This is a collaborative post.
Creativity is an essential part of a child’s life. It helps them learn, grow, and discover the world around them as well as themselves. However, as you might be aware schools are focusing more and more on what they seem to be the essential subjects. Something that can cause creativity in terms of the arts to be marginalised and be less a part of your child’s life. Happily, there are some strategies for combating this at the different stages in your child life, just read on to discover what they are.
If your little one is in primary school like mine is, then it’s a great time to get them introduced and engaged in creative pursuits. You will find that there is still a reasonable amount of artistic and musical activities provided at school at this stage. Although, even at this young age it can start to be pushed out in favour of things that will look better in the league tables.
To encourage their creativity is a good idea to provide them with fun artistic and musical activities to do at home in their spare time. To get inspiration for this checkouts page like pinterest.co.uk or you could subscribe to a monthly box that delivers predetermined and organised activities to your home. Something that can make it easy for even the busiest family to have some fun being creative together. Don’t forget I have plenty of ideas right here too.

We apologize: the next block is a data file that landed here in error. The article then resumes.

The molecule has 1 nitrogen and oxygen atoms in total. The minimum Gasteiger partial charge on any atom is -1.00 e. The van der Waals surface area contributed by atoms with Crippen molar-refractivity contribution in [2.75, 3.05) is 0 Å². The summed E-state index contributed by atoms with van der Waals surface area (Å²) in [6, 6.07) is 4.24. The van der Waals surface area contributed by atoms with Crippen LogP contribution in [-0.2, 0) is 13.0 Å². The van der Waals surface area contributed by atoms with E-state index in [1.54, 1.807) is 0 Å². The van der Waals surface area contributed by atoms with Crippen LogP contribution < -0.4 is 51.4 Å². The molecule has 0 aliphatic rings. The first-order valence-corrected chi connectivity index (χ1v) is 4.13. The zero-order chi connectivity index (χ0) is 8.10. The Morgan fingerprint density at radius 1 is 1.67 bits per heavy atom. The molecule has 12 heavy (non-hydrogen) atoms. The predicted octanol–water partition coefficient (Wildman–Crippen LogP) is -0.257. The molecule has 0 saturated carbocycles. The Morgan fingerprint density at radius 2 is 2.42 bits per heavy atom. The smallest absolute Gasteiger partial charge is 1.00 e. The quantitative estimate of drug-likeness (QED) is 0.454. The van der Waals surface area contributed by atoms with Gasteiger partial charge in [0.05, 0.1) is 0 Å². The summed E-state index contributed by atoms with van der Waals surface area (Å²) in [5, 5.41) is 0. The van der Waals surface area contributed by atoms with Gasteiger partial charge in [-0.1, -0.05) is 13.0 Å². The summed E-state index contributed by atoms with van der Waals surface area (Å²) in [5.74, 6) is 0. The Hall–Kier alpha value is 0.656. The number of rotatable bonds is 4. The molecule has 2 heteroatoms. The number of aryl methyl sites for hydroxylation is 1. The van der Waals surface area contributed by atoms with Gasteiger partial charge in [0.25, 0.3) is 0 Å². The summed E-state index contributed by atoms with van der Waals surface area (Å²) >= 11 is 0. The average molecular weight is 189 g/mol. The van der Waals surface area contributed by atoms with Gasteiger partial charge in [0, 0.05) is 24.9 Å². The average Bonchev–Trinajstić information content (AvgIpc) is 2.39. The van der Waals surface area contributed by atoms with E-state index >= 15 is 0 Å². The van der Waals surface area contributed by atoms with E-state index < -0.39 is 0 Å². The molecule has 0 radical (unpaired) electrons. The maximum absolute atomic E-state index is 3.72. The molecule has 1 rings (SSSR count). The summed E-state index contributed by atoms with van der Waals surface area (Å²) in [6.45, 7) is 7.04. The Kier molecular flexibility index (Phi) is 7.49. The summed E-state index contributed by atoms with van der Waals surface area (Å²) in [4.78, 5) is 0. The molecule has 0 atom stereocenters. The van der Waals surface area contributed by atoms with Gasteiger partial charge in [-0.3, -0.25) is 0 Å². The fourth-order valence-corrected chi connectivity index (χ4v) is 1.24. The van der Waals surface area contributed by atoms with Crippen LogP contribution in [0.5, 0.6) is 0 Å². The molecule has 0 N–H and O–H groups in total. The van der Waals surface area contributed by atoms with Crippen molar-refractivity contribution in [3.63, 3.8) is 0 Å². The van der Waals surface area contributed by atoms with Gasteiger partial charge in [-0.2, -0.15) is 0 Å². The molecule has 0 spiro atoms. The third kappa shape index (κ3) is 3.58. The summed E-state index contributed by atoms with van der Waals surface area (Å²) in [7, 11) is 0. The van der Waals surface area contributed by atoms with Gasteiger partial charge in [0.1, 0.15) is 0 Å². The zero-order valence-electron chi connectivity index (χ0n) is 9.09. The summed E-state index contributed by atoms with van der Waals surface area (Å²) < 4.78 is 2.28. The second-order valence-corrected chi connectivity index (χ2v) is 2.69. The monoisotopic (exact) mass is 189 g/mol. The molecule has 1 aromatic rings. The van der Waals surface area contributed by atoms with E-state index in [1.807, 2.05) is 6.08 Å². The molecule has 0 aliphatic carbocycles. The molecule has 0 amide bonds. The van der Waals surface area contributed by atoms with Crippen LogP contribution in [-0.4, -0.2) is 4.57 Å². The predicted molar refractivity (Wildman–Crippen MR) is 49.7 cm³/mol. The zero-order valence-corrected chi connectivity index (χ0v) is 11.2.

Once your little ones progress onto Junior school, you may notice a significant decline in creative opportunities.
This is why it can be very useful at this time to encourage them to take up an after school activity that is artistic or musical. The important thing here is that you let them have some time to explore their preferences and try different things, so they can establish where their passion lies.
One way to help your kids continued access to creative activities is to get them in school that values this as well as more traditional academic pursuits. Often, these best schools for encouraging creativity are private ones that your child will need to take an entrance exam to get into. Don’t worry though, as it’s not as scary as it seems. You can even get advice at sites like Educators.co.uk on how to prep and pass the test. Something that makes the whole experience much easier for parent and kids alike.
Remember it is particularly important to get them to attend a school that has good facilities for creative pursuits as this age. The reason for this that this is when they will be making their GCSE and future career choices. That means if they want to enter one of the many and ironically growing creative fields for work such as graphic design, web design, digital arts for films and publications, as well as music and drama they will need a good foundation and qualifications to do so.
While creative and artistic pursuits may be declined in the formal school environment, there is a lot that we can do to keep it in our children’s lives. Whether that is providing the materials and time to be creative at home, encouraging them in after-school pursuits, or even helping them to pick a school that continues to value creativity despite the current political climate.
Disclosure – This is a collaborative post. See my disclosure page for more information.